A Little Bit on Light

Thing number 7 on our Learn and Play agenda is to speak about anything technology related.  I couldn’t really think of anything big that had caught my attention recently.  But I did realize there was a new piece of technology I had adopted recently (“new” isn’t quite the right word, but it is new for my family anyway).  We recently decided to eliminate all incandescent bulbs in our household in favor of Compact Fluorescent Lights (CFLs).  Partially this was a decision based on cost of use and partially this was a decision based on doing something small to assist the environment (along with several other things we try to stick to in order to reduce our footprint – though don’t take that wrong, we’re not “environmentalist” just normal people with some concerns).

So why CFLs then?  Well according to the Energy Star website:

“If every American home replaced just one light bulb with an ENERGY STAR qualified bulb, we would save enough energy to light more than 3 million homes for a year, more than $600 million in annual energy costs, and prevent greenhouse gases equivalent to the emissions of more than 800,000 cars.”

If you keep reading after that on the website, you’ll see that on the average a CFL will save about $30 in cost over an average lifetime.  What?  Just $30?  That doesn’t seem like much I know, but consider this.  I have a home full of lights.  I think I replaced roughly 20 bulbs.  So that becomes $600 over the lifetime of the bulbs.  Not bad.  Sure nothing stellar, but hey I am not too proud to admit that I’ll scrimp and save even on that much just to keep some dollars in my family’s pocket.

On the environmental side, there is a bonus as well.  Those 20 bulbs will result in a lot less energy use.  Less energy use here in Ohio means less coal burning.  Less coal burning means less carbon dioxide, less sulfur dioxide, and less of a whole lot of stuff in fact.  It also means less mercury in the air. 

The number one criticism of CFLs is that they contain mercury.  This has been attacked again and again as a reason not to use these bulbs.  If you live in an area where coal burning does not provide your power then maybe skipping out on CFLs is not a bad idea.  However, the truth of the matter is if you live in an area with coal burning power plants then you will be offsetting the amount of mercury going in to the air by using less energy.  Coal burning generates quite a bit of mercury and the mercury in CFLs does not present anywhere near the level of danger that energy production from coal creates.  According to Popular Mechanics. “In 2006, coal-fired power plants produced 1,971 billion kilowatt hours (kwh) of electricity, emitting 50.7 tons of mercury into the air—the equivalent amount of mercury contained in more than 9 billion CFLs (the bulbs emit zero mercury when in use or being handled).”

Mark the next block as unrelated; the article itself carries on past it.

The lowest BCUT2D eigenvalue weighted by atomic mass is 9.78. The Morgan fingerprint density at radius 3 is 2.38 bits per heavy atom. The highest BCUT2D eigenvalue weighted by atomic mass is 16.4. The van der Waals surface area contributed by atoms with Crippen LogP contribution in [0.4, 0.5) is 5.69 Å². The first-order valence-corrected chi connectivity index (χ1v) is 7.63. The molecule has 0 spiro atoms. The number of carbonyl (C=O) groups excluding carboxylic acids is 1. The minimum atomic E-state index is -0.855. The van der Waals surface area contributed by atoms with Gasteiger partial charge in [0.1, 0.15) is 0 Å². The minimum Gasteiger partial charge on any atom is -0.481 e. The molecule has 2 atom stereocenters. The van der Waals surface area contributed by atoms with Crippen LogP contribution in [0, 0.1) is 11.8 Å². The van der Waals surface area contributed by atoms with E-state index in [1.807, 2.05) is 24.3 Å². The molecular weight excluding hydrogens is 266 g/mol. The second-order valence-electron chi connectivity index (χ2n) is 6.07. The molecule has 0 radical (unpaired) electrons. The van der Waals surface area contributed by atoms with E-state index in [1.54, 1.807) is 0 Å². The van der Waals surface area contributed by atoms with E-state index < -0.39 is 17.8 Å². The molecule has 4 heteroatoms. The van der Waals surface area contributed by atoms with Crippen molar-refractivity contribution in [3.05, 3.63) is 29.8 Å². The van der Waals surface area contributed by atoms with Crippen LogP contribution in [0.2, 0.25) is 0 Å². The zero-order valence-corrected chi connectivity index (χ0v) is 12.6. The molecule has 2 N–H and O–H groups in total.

When properly handled is a key point.  You cannot simply throw away CFLs when they go bad.  They do need to be recycled.  There are several places that do this.  Take a look at Earth 911’s website and type in CFL and your zip code to find places where you can recycle these and a whole lot more.

If you break a bulb, you also have to take a few special precautions.  The short list is clear the area and open windows.  Wait about 15 minutes for the vapors to clear.  Use disposable gloves and stiff paper to pick up the materials.  Any powders can be picked up with a piece of tape.  Vacuuming is not recommended since it can contaminate your vacuum cleaner or even get back in to the air through the exhaust.  At this point since the mercury is presumably dissipated, you can just discard of it in an outside trashcan.  The National Geographic page on CFLs where I got this from covers this in better detail and offers a great point that you are more in danger of cutting your finger on broken glass than taking any damage from the mercury content in a CFL.  They point out that according to the EPA, the mercury content of an average CFL is “a hundred times less mercury than is found in a single dental amalgam filling or old-style glass thermometer.”  While I wouldn’t recommend licking the inside of a thermometer or anything, I am of the school of thought that people are a bit too reactive about some things like mercury.  Blame the media and their scare tactics.

So go out and get yourself some CFLs, save money and do a bit of good for the planet.  And while you’re at it grab an order of sushi to go.


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